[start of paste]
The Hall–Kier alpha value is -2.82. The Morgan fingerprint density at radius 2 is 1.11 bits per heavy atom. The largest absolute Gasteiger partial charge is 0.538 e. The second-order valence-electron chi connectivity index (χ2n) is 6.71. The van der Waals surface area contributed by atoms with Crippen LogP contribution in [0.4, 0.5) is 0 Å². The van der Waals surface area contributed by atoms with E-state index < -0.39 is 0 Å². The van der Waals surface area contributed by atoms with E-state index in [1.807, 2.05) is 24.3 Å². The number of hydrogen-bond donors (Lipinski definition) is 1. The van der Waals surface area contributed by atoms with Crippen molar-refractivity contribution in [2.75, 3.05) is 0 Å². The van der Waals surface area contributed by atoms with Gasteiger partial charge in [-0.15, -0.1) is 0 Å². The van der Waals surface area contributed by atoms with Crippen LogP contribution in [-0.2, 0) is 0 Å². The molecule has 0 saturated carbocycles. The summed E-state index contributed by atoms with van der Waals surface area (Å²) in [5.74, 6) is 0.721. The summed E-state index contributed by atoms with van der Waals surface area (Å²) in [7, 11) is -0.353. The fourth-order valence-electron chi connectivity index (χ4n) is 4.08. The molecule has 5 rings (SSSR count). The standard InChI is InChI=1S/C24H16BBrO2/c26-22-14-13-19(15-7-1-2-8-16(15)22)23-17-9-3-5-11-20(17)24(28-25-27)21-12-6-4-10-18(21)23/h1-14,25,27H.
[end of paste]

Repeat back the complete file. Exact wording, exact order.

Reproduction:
The Hall–Kier alpha value is -2.82. The Morgan fingerprint density at radius 2 is 1.11 bits per heavy atom. The largest absolute Gasteiger partial charge is 0.538 e. The second-order valence-electron chi connectivity index (χ2n) is 6.71. The van der Waals surface area contributed by atoms with Crippen LogP contribution in [0.4, 0.5) is 0 Å². The van der Waals surface area contributed by atoms with E-state index < -0.39 is 0 Å². The van der Waals surface area contributed by atoms with E-state index in [1.807, 2.05) is 24.3 Å². The number of hydrogen-bond donors (Lipinski definition) is 1. The van der Waals surface area contributed by atoms with Crippen molar-refractivity contribution in [2.75, 3.05) is 0 Å². The van der Waals surface area contributed by atoms with Gasteiger partial charge in [-0.15, -0.1) is 0 Å². The van der Waals surface area contributed by atoms with Crippen LogP contribution in [-0.2, 0) is 0 Å². The molecule has 0 saturated carbocycles. The summed E-state index contributed by atoms with van der Waals surface area (Å²) in [5.74, 6) is 0.721. The summed E-state index contributed by atoms with van der Waals surface area (Å²) in [7, 11) is -0.353. The fourth-order valence-electron chi connectivity index (χ4n) is 4.08. The molecule has 5 rings (SSSR count). The standard InChI is InChI=1S/C24H16BBrO2/c26-22-14-13-19(15-7-1-2-8-16(15)22)23-17-9-3-5-11-20(17)24(28-25-27)21-12-6-4-10-18(21)23/h1-14,25,27H.